(4) The Church is the depositary of the Good News to be proclaimed. The promises of the New Alliance in Jesus Christ, the teaching of the Lord and the apostles, the Word of life, the sources of grace and of God's loving kindness, the path of salvation -- all these things have been entrusted to her. It is the content of the Gospel, and therefore of evangelization, that she preserves as a precious living heritage, not in order to keep it hidden but to communicate it.
Having been sent and evangelized, the Church herself sends out evangelizers. She puts on their lips the saving Word, she explains to them the message of which she herself is the depositary, she gives them the mandate which she herself has received and she sends them out to preach. To preach not their own selves or their personal ideas, but a Gospel of which neither she nor they are the absolute masters and owners, to dispose of it as they wish, but a Gospel of which they are the ministers, in order to pass it on with complete fidelity.
For the Church, evangelizing means bringing the Good News into all the strata of humanity, and through its influence transforming humanity from within and making it new: "Now I am making the whole of creation new." But there is no new humanity if there are not first of all new persons renewed by Baptism and by lives lived according to the Gospel. The purpose of evangelization is therefore precisely this interior change, and if it had to be expressed in one sentence the best way of stating it would be to say that the Church evangelizes when she seeks to convert, solely through the divine power of the message she proclaims, both the personal and collective consciences of people, the activities in which they engage, and the lives and concrete milieu which are theirs.
Strata of humanity which are transformed: for the Church it is a question not only of preaching the Gospel in ever wider geographic areas or to ever greater numbers of people, but also of affecting and as it were upsetting, through the power of the Gospel, mankind's criteria of judgement, determining values, points of interest, lines of thought, sources of inspiration and models of life, which are in contrast with the Word of God and the plan of salvation.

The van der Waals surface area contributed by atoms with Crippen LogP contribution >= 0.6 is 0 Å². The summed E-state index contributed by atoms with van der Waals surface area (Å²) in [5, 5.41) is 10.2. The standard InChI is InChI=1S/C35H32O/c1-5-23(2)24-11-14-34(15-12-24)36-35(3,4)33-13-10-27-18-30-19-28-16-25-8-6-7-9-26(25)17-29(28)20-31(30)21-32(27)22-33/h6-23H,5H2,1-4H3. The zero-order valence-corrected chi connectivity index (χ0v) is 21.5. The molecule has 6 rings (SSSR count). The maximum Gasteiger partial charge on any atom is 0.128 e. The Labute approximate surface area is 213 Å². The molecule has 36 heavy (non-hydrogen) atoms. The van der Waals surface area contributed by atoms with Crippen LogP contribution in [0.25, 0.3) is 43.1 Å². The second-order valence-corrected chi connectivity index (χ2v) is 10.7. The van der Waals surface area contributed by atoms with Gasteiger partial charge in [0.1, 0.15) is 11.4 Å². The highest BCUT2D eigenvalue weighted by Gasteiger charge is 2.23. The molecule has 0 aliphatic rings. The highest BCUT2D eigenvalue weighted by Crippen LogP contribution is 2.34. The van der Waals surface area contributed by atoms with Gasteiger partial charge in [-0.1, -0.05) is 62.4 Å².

All this could he expressed in the following words: what matters is to evangelize man's culture and cultures (not in a purely decorative way, as it were, by applying a thin veneer, but in a vital way, in depth and right to their very roots), in the wide and rich sense which these terms have in Gaudium et spes, always taking the person as one's starting-point and always coming back to the relationships of people among themselves and with God.
Evangelization, as we have said, is a complex process made up of varied elements: the renewal of humanity, witness, explicit proclamation, inner adherence, entry into the community, acceptance of signs, apostolic initiative. These elements may appear to be contradictory, indeed mutually exclusive. In fact they are complementary and mutually enriching. Each one must always be seen in relationship with the others. The value of the last Synod was to have constantly invited us to relate these elements rather than to place them in opposition one to the other, in order to reach a full understanding of the Church's evangelizing activity.
Consequently evangelization cannot but include the prophetic proclamation of a hereafter, man's profound and definitive calling, in both continuity and discontinuity with the present situation: beyond time and history, beyond the transient reality of this world, and beyond the things of this world, of which a hidden dimension will one day be revealed -- beyond man himself, whose true destiny is not restricted to his temporal aspect but will be revealed in the future life. (Evangelii Nuntiandi, 1975).
Conservative Christian evangelicals believe that they will rise to meet Christ in the skies in a process of rapture as the end of world tribulations commence. This provides the ultimate incentive for completion of what is known as as the Great Commission. This is the process of preaching the gospel to the whole world. Born-again Christian believers have been struggling to complete this mission since the late 19th century. This completion tends to be linked to the end of centuries, whether 1900 or 2000, although evangelical leaders are careful not to commit themselves to precise dates.
Making the gospel available to everyone in the world may not be quite the same thing as fulfilling the Great Commission, but it does bring the end of the present times closer.